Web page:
Part Twenty-seven

Cutting Lead, Wire and Heavy Mono
By George E. Emanuel

One of the essential tools all fly tiers should have on their bench is a quality pair of scissors. Actually as you can afford them several pair are a better idea. But, until your ship finally docks, or you hit the lottery, one really good pair will do.

Tiemco, Dr. Slick, Ice and several other manufacturers all make a quality scissors for between 15 and 25 dollars, and they are well worth the investment. Several European manufacturers produce products that sell for better than sixty dollars in this country, if you can afford those and wish to indulge yourself, by all means do so.

After you have put your hard-earned dollars out to acquire these necessary implements, it is a good idea to take care of them, and provide for their security. Depending on the make up of your household this may mean no more than placing them in your Styrofoam block after a tying session, or it could mean locking them in the safe to keep others in your house from cutting their toe nails with them. This is particularly damaging to any scissors, especially a precision pair like we use in tying.

The only thing in fact that toe nails have in common with fly tying is the employment of toe nail clippers to cut lead wire, ribbing wire, heavy mono, and those sorts of single stranded material that will instantly spring your scissors, especially if you use the tip of the scissors to do the cutting.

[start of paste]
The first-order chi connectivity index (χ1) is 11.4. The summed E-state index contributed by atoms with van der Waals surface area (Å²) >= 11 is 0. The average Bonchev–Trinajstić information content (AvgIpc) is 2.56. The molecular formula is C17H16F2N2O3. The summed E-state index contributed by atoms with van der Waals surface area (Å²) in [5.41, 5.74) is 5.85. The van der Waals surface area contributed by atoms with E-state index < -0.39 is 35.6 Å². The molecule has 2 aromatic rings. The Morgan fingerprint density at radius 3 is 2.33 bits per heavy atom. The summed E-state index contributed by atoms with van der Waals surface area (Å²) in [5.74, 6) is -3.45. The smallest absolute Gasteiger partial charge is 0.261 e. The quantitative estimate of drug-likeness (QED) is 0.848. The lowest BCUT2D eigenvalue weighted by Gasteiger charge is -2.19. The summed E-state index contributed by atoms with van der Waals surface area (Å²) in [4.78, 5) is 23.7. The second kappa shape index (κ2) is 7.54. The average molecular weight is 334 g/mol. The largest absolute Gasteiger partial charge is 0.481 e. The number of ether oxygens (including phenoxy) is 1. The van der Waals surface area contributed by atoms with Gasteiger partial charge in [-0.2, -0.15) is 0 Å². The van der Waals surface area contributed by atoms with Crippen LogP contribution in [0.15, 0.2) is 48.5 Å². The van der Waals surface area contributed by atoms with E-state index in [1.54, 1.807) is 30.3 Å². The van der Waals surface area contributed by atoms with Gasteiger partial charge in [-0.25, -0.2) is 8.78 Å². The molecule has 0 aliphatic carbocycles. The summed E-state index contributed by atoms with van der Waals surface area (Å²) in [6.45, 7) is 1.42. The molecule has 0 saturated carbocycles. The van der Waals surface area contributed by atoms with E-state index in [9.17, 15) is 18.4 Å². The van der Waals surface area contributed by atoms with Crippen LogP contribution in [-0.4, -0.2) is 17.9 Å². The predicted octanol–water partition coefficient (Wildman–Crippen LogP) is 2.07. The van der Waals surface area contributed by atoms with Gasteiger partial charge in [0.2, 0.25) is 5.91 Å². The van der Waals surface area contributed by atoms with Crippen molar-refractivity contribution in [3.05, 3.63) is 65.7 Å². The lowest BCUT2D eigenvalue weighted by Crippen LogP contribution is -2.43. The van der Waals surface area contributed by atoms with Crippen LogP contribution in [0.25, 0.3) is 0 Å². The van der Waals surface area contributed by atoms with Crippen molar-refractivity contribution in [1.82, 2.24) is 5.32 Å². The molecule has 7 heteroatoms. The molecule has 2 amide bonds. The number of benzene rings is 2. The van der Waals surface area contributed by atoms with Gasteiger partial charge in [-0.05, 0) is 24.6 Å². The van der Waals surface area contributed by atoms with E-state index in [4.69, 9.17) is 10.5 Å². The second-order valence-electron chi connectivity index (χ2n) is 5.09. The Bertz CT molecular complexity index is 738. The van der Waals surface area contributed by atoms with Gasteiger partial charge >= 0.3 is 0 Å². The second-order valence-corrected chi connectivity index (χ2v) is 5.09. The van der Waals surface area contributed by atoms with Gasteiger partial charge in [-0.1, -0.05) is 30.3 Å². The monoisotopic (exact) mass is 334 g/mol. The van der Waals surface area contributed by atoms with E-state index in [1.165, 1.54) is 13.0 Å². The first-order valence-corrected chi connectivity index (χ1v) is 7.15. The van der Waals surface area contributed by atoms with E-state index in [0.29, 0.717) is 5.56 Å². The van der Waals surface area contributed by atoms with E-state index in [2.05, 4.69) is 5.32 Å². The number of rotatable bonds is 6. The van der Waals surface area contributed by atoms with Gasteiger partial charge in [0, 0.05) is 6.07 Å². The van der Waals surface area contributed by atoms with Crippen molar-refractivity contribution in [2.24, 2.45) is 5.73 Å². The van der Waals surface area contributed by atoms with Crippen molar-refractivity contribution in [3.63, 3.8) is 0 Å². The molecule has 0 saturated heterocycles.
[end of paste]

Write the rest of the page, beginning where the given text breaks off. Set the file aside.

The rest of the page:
If you absolutely insist on using your scissors to cut these materials, please use the extreme rear of the scissors, and then be careful with heavy materials, chenille is deceptive, it is tougher than you might think. With toenail clippers being sold everywhere for less than a buck, I have no idea why you wouldn't want to use them!

The same holds for deer and other hairs. If you cut hair with the tips of your scissors, you will I guarantee spring a delicate pair. Instead use the rear of the scissors, closest to the hinge to cut hair, and cut only a sufficient sized bunch to tie your fly. Most of us in fact have at least two pairs of scissors. One we use specifically for very delicate work, the other, or "general purpose", we use for hairs etc.

Synthetic materials play absolute havoc with all scissors. This stuff has the ability to dull scissors faster than cutting your mother-in-laws hair. It is just plain nasty stuff. A third pair of heavier scissors is really in order here.

When you travel with your scissors, a small piece of surgical tubing placed over the points will insure that they remain in good shape during your journey. You might further place them in a small zip top bag with a piece of foam on either side to make a sort of sheath that they may snuggle into for added security.

Last but not least, loan out your wife before you loan out your scissors, you have a better chance of getting her back in the same condition you loaned her out in than you do with a pair of good scissors.

If you have not yet bought a quality pair of scissors yet, do so. They are a pleasure to use, and properly employed and cared for, they will last several lifetimes as well.

If you have any tips or techniques, send them along, most of this material has been stolen from somebody, might as well steal your ideas too!~ George E. Emanuel (Chat Room Host Muddler)

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